If your child has autism or Asperger’s syndrome, he or she may find many everyday tasks daunting and social interactions incomprehensible. And if you’re stressed out, busy, and in a hurry, you may become angry and feel like shouting. But will it help anyone?
The futility of shouting
Anger is OK. Actually, every emotion we experience is fine and we should allow ourselves to experience it. But experiencing and expressing are two different things.
Anger isn’t a nice feeling. When you’re feeling angry, you want to stop. You want to feel happy and calm because these emotions contribute to growth and well-being. But some situations make us angry and what we do then? We want to get rid of the anger, release it fast. And violence, verbal or physical, is the quickest way to do it – or so our instincts tell us.
But what happens when you shout? Do you really calm down? No, you plunge straight to remorse and guilt, other unpleasant feelings. So even if shouting does release your anger, it doesn’t make you feel better.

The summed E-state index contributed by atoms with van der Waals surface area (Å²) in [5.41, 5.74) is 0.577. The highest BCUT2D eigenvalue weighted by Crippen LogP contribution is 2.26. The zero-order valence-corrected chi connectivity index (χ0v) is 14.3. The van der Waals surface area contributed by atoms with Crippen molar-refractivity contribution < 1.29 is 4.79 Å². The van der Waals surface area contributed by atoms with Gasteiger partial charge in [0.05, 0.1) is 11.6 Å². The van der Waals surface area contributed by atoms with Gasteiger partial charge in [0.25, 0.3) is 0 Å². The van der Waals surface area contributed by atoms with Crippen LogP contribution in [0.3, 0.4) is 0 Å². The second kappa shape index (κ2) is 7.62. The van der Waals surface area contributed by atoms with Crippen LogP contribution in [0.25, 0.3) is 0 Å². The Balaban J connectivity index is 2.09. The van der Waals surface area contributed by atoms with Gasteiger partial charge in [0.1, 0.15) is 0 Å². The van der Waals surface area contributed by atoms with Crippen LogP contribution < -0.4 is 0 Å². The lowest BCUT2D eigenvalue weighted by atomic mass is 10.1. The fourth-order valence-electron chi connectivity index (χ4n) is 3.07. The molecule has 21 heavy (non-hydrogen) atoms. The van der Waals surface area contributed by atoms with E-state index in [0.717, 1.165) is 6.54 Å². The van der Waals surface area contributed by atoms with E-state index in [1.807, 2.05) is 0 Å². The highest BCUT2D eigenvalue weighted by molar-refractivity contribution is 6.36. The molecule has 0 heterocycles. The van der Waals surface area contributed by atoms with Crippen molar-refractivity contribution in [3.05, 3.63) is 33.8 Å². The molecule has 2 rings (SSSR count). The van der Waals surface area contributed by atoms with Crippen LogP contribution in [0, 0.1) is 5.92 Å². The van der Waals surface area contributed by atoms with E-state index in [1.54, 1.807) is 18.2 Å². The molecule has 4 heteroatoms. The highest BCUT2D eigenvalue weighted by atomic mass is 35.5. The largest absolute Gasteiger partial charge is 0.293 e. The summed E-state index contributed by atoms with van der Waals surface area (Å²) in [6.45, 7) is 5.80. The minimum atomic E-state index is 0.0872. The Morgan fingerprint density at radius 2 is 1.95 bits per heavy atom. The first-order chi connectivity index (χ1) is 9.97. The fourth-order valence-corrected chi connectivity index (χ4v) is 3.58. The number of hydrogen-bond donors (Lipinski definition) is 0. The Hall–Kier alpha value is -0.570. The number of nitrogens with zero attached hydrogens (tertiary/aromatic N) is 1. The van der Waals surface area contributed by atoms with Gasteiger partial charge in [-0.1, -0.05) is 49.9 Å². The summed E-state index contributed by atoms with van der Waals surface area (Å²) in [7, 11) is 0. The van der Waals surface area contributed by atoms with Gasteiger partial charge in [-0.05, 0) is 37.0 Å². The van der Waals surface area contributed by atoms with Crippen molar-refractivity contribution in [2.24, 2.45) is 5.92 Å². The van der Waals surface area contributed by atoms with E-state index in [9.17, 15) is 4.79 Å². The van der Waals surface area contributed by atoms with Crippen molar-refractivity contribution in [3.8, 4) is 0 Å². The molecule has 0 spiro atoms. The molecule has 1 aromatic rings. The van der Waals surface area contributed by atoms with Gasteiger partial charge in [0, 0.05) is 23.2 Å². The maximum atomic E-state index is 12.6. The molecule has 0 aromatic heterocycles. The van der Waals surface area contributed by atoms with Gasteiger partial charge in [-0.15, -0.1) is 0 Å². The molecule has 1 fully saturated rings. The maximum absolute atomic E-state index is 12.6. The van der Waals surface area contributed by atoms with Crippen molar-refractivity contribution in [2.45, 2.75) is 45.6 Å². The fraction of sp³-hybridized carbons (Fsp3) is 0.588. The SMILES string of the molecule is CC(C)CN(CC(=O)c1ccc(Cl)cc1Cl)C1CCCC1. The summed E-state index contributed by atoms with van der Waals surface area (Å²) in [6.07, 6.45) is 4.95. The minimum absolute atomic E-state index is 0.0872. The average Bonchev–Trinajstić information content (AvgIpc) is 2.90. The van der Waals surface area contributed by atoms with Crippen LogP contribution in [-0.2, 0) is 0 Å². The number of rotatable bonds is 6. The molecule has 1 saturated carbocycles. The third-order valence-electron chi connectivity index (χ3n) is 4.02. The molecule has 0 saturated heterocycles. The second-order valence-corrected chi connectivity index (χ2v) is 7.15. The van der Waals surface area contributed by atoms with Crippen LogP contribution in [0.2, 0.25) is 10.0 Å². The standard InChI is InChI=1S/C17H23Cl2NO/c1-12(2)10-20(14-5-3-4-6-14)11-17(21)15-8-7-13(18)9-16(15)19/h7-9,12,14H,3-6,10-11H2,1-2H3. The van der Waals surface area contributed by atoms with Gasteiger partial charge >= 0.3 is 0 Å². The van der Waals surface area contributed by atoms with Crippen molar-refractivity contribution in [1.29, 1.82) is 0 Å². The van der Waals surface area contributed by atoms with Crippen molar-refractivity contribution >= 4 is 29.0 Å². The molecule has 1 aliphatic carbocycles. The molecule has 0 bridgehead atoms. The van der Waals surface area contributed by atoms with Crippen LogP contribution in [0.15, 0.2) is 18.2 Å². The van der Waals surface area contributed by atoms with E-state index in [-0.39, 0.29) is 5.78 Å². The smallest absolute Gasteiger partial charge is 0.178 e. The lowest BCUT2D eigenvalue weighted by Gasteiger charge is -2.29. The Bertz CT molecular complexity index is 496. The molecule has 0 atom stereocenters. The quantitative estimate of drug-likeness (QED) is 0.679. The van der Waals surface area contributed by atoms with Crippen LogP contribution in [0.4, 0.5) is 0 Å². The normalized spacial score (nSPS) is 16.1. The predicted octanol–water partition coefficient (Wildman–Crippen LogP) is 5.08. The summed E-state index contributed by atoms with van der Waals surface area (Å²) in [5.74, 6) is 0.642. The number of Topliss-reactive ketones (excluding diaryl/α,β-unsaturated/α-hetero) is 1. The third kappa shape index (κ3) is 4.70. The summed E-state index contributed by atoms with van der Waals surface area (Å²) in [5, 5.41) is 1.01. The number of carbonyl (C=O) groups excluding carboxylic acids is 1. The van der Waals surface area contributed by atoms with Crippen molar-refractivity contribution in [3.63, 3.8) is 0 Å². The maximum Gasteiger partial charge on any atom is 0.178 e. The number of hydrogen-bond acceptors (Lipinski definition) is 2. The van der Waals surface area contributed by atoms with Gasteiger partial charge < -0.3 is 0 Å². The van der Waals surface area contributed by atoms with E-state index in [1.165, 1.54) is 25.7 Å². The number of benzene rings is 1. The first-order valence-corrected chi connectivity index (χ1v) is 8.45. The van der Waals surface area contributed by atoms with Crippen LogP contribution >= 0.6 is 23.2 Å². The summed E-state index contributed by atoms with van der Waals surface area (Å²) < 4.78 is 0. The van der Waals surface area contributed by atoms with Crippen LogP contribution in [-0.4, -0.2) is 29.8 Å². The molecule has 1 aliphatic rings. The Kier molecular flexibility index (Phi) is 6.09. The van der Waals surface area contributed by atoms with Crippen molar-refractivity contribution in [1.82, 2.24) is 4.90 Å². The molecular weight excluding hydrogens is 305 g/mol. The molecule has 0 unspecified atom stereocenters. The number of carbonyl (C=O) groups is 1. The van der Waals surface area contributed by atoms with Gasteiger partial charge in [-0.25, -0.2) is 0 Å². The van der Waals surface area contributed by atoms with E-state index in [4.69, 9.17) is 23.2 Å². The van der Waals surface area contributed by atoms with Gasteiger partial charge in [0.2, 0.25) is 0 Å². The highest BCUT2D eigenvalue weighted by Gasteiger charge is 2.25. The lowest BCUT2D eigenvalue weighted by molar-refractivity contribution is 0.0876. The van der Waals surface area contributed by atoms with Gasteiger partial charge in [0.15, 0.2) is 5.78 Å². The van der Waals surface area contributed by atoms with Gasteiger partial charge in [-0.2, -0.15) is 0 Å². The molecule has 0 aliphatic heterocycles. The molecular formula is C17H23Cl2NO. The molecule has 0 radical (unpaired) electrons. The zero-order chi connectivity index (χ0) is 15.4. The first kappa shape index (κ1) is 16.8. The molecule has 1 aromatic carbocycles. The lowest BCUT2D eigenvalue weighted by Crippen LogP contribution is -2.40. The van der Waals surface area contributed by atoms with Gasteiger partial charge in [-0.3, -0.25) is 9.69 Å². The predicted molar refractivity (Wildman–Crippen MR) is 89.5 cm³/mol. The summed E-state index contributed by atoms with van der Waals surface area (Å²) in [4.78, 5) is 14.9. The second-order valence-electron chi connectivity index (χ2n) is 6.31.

What can you do?
The first thing you should always remember is that your child doesn’t want to be mean to you. She isn’t being slow on purpose. He didn’t spill his milk purely because he wanted to make your day worse. All children, an especially those with autism spectrum disorders, like autism and Asperger’s syndrome, will make mistakes. And shouting won’t teach them to be perfect because nothing can teach them that. But it can give them another lesson, one you didn’t count on: that you love them less when they aren’t perfect. Remember that the next time you get angry.